The country continues to astonish and delight him. He recently returned from a trip there, and said, “Mexico City, I think, has a better restaurant culture right now than New York City.”

Looking for a way to elevate your guacamole? Watch this short video to learn a few tricks that will add new flavor and textures to your recipe.

With nearly 9 million residents, the cosmopolitan city boasts chefs who are exploring foods from all around the world, but Bayless is most excited by the ones who are creating modern variations on traditional Mexican cuisine.

“I was in a place where this one chef did an absolutely perfect little square of confit pork and he served it with a velvety green mole sauce, and then he dotted it with microgreens and served it with a mix of green Mexican squash, like chayote. It was one of the most stunning plates that I had ever seen. And it had all of the satisfaction of grandma’s green mole with pork stew in it, but it had this great texture and it was a stunningly beautiful dish.

“That, to me, is the heart and soul of Mexican cooking.”

Here are three of his recipes.

Classic Mexican rice with fresh vegetables

Prep: 20 minutes; cook: 25 minutes; makes about 3 1/2 cups, 4 servings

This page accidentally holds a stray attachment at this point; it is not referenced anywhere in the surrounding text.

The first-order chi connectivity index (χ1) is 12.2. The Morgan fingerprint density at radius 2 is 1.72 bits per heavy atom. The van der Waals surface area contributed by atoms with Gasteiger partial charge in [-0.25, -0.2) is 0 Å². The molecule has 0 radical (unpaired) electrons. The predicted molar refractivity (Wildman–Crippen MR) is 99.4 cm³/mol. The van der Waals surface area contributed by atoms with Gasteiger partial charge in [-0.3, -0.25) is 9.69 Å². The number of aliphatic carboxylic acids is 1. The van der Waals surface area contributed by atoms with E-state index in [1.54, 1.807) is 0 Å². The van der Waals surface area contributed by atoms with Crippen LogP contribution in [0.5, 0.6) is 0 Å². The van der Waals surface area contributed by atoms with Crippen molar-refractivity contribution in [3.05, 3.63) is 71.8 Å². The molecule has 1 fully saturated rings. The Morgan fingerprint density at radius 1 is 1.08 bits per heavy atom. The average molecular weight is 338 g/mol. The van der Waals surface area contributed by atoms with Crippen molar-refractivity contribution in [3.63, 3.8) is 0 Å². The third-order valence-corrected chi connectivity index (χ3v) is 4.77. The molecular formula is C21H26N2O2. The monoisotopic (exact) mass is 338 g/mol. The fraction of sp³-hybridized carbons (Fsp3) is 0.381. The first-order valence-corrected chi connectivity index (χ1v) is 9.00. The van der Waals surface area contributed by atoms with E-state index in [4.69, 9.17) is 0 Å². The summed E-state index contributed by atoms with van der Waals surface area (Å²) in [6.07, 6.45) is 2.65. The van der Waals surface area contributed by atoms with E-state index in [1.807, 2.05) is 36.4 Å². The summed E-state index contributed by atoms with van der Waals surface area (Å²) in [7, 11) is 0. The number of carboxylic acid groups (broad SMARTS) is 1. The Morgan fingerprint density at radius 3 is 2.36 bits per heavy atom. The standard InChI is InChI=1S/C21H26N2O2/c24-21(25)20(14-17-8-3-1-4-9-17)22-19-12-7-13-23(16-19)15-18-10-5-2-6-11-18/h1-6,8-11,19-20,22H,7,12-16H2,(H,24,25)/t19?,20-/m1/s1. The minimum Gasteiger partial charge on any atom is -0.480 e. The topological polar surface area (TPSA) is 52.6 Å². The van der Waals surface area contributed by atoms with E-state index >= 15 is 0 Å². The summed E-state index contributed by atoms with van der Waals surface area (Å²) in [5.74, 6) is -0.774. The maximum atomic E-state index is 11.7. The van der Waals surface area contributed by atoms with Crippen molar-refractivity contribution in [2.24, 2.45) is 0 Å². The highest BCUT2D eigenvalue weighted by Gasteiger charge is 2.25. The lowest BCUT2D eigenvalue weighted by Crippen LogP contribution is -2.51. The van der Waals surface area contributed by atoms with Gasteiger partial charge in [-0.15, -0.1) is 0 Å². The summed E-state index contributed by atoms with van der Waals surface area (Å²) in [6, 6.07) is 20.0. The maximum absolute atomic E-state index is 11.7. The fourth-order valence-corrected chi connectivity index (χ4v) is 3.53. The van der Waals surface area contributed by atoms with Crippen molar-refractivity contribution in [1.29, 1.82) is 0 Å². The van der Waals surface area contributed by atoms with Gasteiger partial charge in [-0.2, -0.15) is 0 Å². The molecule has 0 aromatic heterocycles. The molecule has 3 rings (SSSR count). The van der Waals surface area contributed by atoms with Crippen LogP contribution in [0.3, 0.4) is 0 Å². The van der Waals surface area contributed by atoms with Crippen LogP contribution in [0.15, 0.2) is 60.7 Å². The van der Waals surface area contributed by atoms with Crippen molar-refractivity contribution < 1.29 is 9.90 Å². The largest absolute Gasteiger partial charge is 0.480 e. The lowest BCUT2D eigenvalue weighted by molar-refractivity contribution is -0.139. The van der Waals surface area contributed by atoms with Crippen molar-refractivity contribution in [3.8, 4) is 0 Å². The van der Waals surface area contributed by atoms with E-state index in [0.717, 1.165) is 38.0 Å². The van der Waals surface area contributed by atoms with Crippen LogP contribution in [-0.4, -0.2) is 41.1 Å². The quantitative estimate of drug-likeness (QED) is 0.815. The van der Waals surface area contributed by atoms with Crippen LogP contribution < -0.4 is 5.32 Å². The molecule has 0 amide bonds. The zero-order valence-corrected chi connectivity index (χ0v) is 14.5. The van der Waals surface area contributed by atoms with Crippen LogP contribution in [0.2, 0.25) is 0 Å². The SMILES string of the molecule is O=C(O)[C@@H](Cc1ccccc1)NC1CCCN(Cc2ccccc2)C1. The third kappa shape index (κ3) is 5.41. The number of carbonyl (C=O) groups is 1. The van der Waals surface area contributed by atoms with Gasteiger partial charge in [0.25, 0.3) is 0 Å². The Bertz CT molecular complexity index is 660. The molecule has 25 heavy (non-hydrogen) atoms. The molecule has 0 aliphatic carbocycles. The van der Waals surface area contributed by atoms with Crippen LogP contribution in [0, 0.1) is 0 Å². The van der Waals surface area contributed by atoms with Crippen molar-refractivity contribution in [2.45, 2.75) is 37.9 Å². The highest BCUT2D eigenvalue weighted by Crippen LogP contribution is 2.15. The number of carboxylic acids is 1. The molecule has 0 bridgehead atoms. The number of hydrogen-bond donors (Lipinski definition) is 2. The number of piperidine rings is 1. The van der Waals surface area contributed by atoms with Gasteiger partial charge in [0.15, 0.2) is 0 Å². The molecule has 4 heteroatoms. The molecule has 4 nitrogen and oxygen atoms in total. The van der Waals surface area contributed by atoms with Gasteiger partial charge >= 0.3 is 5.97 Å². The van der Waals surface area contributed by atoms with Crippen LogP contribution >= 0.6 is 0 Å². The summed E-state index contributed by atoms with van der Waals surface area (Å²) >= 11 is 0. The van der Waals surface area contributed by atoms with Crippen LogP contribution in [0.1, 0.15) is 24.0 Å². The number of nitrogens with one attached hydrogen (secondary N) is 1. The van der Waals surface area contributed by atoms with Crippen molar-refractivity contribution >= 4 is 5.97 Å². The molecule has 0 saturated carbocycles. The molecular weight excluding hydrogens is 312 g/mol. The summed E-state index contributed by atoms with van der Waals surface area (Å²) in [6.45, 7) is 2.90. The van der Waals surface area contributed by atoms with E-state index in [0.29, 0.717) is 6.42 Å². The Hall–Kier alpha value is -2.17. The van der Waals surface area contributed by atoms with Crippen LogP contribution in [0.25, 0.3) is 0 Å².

1 1/2 tablespoons vegetable oil

1 cup long- or medium-grain rice

1 small onion, finely chopped

1 large clove garlic, peeled, finely diced

1 or 2 serranos or 1 large jalapeno chile, stemmed, deseeded and chopped

1 ripe, medium-small tomato, roasted or boiled, cored and peeled, or half of a 15-ounce can tomatoes, drained (preferably Glen Muir)

1 1/2 cups broth (preferably poultry) or water

Salt, about 1/2 teaspoon if using salted broth, 1 teaspoon if using unsalted broth or water

1 cup fresh or (defrosted) frozen peas, optional

1 large carrot, peeled, chopped into 1/4-inch dice, optional

Several sprigs fresh cilantro or flat-leaf parsley

Frying the rice: About 40 minutes before serving, measure the oil into a 1 1/2- to 2-quart saucepan set over medium heat. Add the rice and onion; cook, stirring regularly, until both are lightly browned, 7-10 minutes. Mix in the garlic; cook a minute longer.

The liquid ingredients: While the rice is frying, prepare the tomato: Seed it, if you like, by cutting it in half width-wise and squeezing out the seeds, then puree it in a blender or food processor. Pour the broth or water into a small saucepan, add the salt and bring just to a simmer.